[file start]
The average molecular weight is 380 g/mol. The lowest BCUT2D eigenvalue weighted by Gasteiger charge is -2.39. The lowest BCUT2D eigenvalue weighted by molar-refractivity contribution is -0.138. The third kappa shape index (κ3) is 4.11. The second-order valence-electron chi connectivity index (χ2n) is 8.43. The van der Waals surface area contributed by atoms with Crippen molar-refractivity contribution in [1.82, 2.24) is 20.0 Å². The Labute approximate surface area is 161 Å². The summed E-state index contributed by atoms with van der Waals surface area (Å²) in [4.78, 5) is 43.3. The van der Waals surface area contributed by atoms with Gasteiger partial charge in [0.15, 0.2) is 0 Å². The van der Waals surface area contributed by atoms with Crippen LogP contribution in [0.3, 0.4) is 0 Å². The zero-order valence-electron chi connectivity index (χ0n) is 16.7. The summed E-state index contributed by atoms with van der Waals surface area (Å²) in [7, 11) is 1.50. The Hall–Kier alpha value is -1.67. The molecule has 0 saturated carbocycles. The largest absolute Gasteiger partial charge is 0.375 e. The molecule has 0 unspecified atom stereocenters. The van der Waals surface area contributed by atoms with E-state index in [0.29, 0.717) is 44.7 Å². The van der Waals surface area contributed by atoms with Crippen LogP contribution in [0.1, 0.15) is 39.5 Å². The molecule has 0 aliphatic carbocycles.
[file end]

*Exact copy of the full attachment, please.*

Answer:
The average molecular weight is 380 g/mol. The lowest BCUT2D eigenvalue weighted by Gasteiger charge is -2.39. The lowest BCUT2D eigenvalue weighted by molar-refractivity contribution is -0.138. The third kappa shape index (κ3) is 4.11. The second-order valence-electron chi connectivity index (χ2n) is 8.43. The van der Waals surface area contributed by atoms with Crippen molar-refractivity contribution in [1.82, 2.24) is 20.0 Å². The Labute approximate surface area is 161 Å². The summed E-state index contributed by atoms with van der Waals surface area (Å²) in [4.78, 5) is 43.3. The van der Waals surface area contributed by atoms with Gasteiger partial charge in [0.15, 0.2) is 0 Å². The van der Waals surface area contributed by atoms with Crippen LogP contribution in [0.3, 0.4) is 0 Å². The zero-order valence-electron chi connectivity index (χ0n) is 16.7. The summed E-state index contributed by atoms with van der Waals surface area (Å²) in [7, 11) is 1.50. The Hall–Kier alpha value is -1.67. The molecule has 0 saturated carbocycles. The largest absolute Gasteiger partial charge is 0.375 e. The molecule has 0 unspecified atom stereocenters. The van der Waals surface area contributed by atoms with E-state index in [0.29, 0.717) is 44.7 Å². The van der Waals surface area contributed by atoms with Crippen LogP contribution in [0.1, 0.15) is 39.5 Å². The molecule has 0 aliphatic carbocycles.